Author Archives: Barry Cherney

CMC Strategy Forum Special Focus Series: Part 2 Product-Related Impurities, An Overview

Introduction by Cheryl Scott The CMC Strategy Forums focus on relevant chemistry, manufacturing, and controls (CMC) issues throughout the life cycle of a therapeutic and thereby foster collaborative technical and regulatory interaction. Forum chairs share information with regulatory agencies to help them merge good scientific and regulatory practices. Outcomes of forum meetings are published in BioProcess International and on the CASSS website. This process is meant to help ensure that biopharmaceutical products manufactured with advancing technologies in a regulated environment…

Reference Standards for Therapeutic Proteins: Current Regulatory and Scientific Best Practices

Sponsors developing and manufacturing protein therapeutic products use a variety of analytical tests (e.g., cell-based potency and chromatographic assays) to assess quality attributes of their active ingredients and drug products. Those tests are used to assess product quality in a number of activities, including characterization, comparability, lot release, and confirmation product quality and stability. Reference standards play a critical role in calibrating and confirming the suitability of such tests and in helping analysts to draw scientifically sound conclusions from data…

Analysis and Immunogenic Potential of Aggregates and Particles

    The conclusion of this CMC Forum continued to focus on the latest developments in detection and characterization of protein aggregates (1). Afternoon sessions detailed the most recent experiments probing the role of protein aggregates in immunogenicity, with discussions on the best models to use and initial results. Topics included potential thresholds for immunogenicity, linking laboratory and clinical data, and predicting and testing potential immunogenicity of products throughout a development lifecycle.     Afternoon Sessions   Amy Rosenberg (Division…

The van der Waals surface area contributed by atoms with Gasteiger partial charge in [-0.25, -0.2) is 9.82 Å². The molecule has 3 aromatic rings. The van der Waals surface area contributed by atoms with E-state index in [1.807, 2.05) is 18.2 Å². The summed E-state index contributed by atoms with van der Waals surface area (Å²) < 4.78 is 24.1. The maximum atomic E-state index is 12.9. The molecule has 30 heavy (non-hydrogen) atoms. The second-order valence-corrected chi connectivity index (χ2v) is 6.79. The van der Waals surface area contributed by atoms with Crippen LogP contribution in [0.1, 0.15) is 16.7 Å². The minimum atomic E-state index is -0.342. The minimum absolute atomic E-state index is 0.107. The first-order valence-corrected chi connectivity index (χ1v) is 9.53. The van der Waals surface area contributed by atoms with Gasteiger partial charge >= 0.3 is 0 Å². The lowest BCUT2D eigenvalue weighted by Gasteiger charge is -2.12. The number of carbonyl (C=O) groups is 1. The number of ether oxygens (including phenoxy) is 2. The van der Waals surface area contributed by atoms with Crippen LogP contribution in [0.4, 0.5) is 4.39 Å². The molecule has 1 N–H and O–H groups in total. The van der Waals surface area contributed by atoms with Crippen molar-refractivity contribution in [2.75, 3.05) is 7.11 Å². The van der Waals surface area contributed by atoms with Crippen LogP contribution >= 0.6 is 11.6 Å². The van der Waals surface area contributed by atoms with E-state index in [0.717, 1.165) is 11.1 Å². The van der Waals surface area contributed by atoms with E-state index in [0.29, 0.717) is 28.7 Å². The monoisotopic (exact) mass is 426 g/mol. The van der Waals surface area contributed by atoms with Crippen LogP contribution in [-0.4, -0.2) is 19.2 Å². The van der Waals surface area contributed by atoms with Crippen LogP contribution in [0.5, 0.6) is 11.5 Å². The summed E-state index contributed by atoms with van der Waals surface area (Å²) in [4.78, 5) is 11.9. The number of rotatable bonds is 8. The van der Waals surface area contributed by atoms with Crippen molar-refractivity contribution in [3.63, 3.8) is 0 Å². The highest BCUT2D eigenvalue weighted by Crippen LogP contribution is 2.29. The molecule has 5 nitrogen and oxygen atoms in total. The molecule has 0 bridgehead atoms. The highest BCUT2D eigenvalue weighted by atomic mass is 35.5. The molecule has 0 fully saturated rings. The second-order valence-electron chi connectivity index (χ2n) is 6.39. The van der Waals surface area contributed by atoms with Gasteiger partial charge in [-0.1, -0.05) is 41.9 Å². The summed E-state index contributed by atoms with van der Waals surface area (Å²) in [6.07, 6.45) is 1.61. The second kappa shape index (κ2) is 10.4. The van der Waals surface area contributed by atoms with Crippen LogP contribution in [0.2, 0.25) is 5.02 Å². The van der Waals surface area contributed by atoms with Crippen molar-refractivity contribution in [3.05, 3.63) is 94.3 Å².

Analysis and Immunogenic Potential of Aggregates and Particles

    The number of biotherapeutics on the market has rapidly increased during the past several years. Such proteins commonly exhibit a concentration-dependent propensity for self-association, which often leads to the formation of aggregates that range in size from nanometers (oligomers) to microns (subvisible and visible particles). Publications two years ago focused attention on the potential immunogenicity of active-ingredient aggregates ((1,2,3,4). The authors discussed lack of specificity of compendial measurements and inability of other current methods to address potential effects…